Uttarakhand braces itself for dry days
More than 1000 villages of the state are expected to be affected by a severe water crisis. arathi posted 3 years 9 months ago

Lokesh Verma, a farmer from Nainital’s Chanfi village, says this is the third year in a row that he is bearing losses in agriculture. “I have lost around Rs 2 lakh and there’s a debt of Rs 70,000 to pay off. I grow strawberries, guavas and peas in my 15 bighas of land, but there is not enough water in the hills to irrigate crops properly,” he says.

Lokesh Verma at his farm. (Pic courtesy: 101Reporters)
Authority bans sale of packaged drinking water without BIS mark
Policy matters this week: FSSAI declares no selling of packaged drinking water without BIS mark; President gives nod to Maharashtra groundwater bill; Govt opposes tribals way of cultivation. Swati Bansal posted 7 years 11 months ago

No sale of packaged drinking water without BIS mark: FSSAI

Packaged drinking water (Source: Ricardo Bernando)
Small schemes, big impact
Local knowledge, low cost technology, community participation and maximum conservation of available water from natural sources have helped increase available water in Pauri Garhwal. Manu Moudgil posted 8 years ago

Despite being endowed with adequate rainfall, most parts of the Himalayas are considered water-stressed for both agricultural and domestic purposes. This is mainly due to the seasonality of precipitation, which is concentrated to the monsoon months. It remains dry for rest of the year.

A recharge pit under construction (Source: HIMCON)
Tehri dam nears danger mark
News this week - Tehri dam nears danger mark, Supreme Court stops dams in Uttarakhand and Maharashtra allows coal mining near rivers ravleen posted 8 years 5 months ago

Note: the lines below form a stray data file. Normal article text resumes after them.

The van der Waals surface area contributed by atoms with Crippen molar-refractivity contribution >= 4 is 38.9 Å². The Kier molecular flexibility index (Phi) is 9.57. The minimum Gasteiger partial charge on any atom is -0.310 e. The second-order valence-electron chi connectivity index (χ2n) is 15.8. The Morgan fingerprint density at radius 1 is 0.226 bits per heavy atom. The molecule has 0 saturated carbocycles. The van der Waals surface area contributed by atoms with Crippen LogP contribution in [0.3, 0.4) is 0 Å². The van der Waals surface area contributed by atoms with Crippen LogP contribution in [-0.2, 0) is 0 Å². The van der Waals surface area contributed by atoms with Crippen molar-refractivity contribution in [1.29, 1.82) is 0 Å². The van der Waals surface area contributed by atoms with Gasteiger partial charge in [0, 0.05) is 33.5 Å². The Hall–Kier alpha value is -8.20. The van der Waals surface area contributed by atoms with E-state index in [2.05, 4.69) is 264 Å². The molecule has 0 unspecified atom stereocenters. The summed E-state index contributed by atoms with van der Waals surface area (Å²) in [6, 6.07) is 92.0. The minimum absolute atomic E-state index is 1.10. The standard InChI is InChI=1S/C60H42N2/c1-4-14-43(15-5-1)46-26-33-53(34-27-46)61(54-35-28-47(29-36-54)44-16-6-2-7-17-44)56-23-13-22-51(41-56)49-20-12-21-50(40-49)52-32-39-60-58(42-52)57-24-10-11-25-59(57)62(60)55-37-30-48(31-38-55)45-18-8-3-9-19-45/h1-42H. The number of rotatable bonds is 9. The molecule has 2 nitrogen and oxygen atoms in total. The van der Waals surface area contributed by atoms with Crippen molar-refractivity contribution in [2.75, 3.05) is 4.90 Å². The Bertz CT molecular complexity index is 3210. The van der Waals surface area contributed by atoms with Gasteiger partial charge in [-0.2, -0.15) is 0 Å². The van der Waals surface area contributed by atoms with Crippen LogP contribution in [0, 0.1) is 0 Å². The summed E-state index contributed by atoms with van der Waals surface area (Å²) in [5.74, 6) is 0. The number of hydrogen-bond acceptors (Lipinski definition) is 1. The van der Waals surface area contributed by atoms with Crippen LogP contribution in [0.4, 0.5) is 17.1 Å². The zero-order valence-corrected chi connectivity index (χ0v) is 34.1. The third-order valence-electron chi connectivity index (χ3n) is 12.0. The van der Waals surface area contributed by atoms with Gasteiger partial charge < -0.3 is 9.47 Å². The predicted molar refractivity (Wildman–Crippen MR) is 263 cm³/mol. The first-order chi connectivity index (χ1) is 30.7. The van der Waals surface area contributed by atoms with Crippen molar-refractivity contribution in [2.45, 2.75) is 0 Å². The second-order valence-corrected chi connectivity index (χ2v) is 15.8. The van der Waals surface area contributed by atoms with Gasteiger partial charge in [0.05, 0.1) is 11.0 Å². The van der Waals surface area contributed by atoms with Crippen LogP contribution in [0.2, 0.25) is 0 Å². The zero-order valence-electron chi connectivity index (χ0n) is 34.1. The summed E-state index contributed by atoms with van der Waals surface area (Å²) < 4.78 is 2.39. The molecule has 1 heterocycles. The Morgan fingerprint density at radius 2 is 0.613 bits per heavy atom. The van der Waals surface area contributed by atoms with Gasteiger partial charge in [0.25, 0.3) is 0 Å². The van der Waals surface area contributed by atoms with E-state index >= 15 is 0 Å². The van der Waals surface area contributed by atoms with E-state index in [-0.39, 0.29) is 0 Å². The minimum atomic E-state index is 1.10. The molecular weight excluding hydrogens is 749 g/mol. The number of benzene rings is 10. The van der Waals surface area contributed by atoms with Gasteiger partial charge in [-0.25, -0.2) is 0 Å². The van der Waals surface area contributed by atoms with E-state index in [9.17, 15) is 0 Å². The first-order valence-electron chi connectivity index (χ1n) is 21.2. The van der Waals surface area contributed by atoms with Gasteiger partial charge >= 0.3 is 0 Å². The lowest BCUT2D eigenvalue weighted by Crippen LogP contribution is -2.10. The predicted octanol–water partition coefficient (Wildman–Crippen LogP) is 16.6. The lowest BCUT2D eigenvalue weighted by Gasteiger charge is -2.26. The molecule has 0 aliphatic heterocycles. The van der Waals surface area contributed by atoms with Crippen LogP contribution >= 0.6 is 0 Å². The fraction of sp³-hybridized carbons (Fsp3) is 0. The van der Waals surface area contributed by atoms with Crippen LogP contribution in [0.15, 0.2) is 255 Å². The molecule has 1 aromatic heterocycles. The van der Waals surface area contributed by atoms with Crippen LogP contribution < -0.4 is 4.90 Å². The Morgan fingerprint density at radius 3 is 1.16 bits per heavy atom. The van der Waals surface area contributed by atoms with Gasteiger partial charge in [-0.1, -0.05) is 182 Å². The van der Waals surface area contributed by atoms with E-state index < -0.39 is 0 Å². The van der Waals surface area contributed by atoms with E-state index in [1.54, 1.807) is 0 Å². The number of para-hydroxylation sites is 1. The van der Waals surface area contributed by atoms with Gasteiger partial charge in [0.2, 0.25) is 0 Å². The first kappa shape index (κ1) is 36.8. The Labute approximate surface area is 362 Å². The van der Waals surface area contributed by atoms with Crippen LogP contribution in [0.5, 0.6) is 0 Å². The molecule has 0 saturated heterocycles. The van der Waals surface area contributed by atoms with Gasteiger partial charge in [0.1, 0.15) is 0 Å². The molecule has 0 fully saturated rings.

Water level in Tehri dam near danger mark

Tehri dam in lean season
Sacchidanand Bharti - in his own words
The environmental conservation efforts in Ufrenkhal have been written about for nearly three decades but always by others. Here is the story in the protagonist's own words. chicu posted 8 years 6 months ago

Reams have been written about Sacchidanand Bharti, of Ufrenkhal fame and his work on afforestation and water conservation. However, very rarely does he speak about his own efforts and experiences.

Sacchidanand Bharti in the Ufrenkhal forest
Celebrating Uttarakhand
The Uttarakhand Himalayas are home to several small but significant attempts by locals to conserve the region's forest and water resources. chicu posted 8 years 7 months ago

Throughout history, the Uttarakhand Himalayas have been a source of timber and water to the rest of the nation. However, this has led to severe depletion of resources in the state. Today, the mountain communities find it hard to meet their basic needs of fodder, fuel and water.

Soil and water conservation rejuvenates forests
A village creates magic…and a river!
Sukha Raula (dry ravine) to Gad Ganga – the transformation in Ufrenkhal chicu posted 8 years 8 months ago

Ufrenkhal – the village
Driving towards Ufrenkhal, a village in Pauri Garhwal (Uttarakhand), I see a lush, green mountain covered with deodar, banj and utees trees. Little did I realize that this diverse and dense forest, which is alive with wildlife, is very new. 40 years ago, this vast area was a firing range!

Ufrenkhal in Uttarakhand
A toilet that loves the environment: A film by the Himalaya Seva Sangh highlighting Uttarakhand's experience with eco-san toilets
This article describes a short film 'Parisar Snehi Shauchalaya' produced by the Himalaya Seva Sangh. This film describes the HSS' experiences with constructing and promoting eco-san toilets in the Pauri-Garhwal region of Uttarakhand. chicu posted 8 years 11 months ago


The Himalayas are inhabited by 40 million people, most of whom are dependent on agriculture and animal husbandry. The prevalent water scarcity also means a lack of water for sanitation. In this case, both open defecation and conventional sewerage pose a health risk. Conventional toilets not only consume a lot of water, but the effluent also pollutes groundwater.

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